A proposal to remove August primary elections in Ohio is supported by a prominent conservative group and Ohio Secretary of State Frank LaRose, with both pointing to low voter turnout and high costs.
House Bill 458, which passed the Ohio House in 2021, seeks to get rid of August special elections except when a school district is in fiscal emergency or a special U.S. congressional election is necessary.
Certain “local offices, questions or issues” can be placed on a ballot if a U.S. House of Representatives special election is required, according to the bill.
On Tuesday at the Senate Local Government and Elections Committee, the Buckeye Institute put its support behind the bill, saying restricting the August special election would save taxpayers money and get rid of an event that historically has low turnout.
Greg Lawson, research fellow for the institute, cited costs of the August 2022 election, which required another $20 million from the General Assembly to take place.
Part of the reason the August primary became complicated was due to gridlock on the state’s redistricting plans, which went through five legislative map revisions and two congressional rewrites, and remain unconstitutional, according to a bipartisan majority on the Ohio Supreme Court.
But the election saw less than 8% voter turnout, making it unreasonable for the state to continue with August’s event, Lawson said.
“If Ohio continues to allow a tiny fraction of voting taxpayers to pass levies while the vast majority of voters remain understandably more concerned with summer’s family vacations or getting the kids ready for the new school year, then our democratic self-government will suffer and the tail will continue to wag the dog,” according to Lawson.
The state’s elections chief, Secretary of State Frank LaRose, also stands in support of the bill, citing low turnout as one of his reasons as well.
“Those embarrassingly low voter turnout rates in the last two August elections are not an anomaly,” LaRose wrote in testimony to the committee. “Far more often than not, this is normal among counties that have an August special elections. Voters just don’t turn out.”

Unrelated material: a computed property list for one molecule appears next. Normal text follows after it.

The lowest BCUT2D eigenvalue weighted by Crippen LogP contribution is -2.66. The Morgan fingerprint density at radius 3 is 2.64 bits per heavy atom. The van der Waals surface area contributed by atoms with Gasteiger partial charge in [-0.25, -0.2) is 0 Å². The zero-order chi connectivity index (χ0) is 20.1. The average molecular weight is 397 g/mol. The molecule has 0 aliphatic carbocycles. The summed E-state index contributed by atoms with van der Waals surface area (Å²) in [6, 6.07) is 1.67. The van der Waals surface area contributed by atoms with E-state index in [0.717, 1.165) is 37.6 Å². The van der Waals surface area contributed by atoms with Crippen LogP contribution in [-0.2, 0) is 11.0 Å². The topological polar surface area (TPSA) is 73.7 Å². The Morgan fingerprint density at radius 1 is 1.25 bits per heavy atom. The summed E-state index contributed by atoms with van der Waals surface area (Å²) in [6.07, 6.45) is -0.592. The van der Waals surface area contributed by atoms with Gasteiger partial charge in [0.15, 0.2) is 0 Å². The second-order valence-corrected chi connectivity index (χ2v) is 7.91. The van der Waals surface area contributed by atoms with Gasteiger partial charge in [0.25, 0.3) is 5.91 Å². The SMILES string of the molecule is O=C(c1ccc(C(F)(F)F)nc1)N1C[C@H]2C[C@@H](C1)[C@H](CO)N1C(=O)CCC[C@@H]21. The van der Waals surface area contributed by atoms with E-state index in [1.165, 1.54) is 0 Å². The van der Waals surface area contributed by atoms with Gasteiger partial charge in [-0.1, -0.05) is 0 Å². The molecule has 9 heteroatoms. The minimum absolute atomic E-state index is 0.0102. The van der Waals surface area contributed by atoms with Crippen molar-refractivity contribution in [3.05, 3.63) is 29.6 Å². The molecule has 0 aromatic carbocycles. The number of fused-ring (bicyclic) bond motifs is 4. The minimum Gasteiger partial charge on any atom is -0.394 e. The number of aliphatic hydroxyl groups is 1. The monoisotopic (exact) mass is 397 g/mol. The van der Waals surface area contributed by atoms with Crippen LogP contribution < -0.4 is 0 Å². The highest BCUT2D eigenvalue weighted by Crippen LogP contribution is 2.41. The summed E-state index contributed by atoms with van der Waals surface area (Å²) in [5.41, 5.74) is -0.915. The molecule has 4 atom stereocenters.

LaRose called the late-summer elections “unnecessary,” adding that they “aren’t good for taxpayers, election officials, voters or the civic health of our state.”
Notable opposition to the bill comes from education officials, who wrote in 2021 as the bill passed through a House committee that getting rid of the August election “undermines the ability of school districts and townships, which are funded primarily through property taxes, to sustain and raise critical funding.”
“We contend that the typically fewer items that appear on the August ballot serve as a key opportunity for districts to educate voters on the levy request and the needs of the district,” officials from the Ohio School Boards Association, the Ohio Association of School Business Officials, the Buckeye Association of School Administrators and the Ohio Township Association wrote jointly to the committee.
Members of the education groups wrote again to the Senate committee now considering the bill, arguing the measure would have “negative implications for school districts” when it comes to bond issues used to improve school facilities through the Ohio Facilities Construction Commission and for renewal levies.
“While it is preferred to keep the August election to provide schools with as many opportunities to renew a levy as possible, making opportunities to renew an existing levy consistent would help districts in planning,” they wrote in offering amendments to the bill.
This story was republished from the Ohio Capital Journal under a Creative Commons license.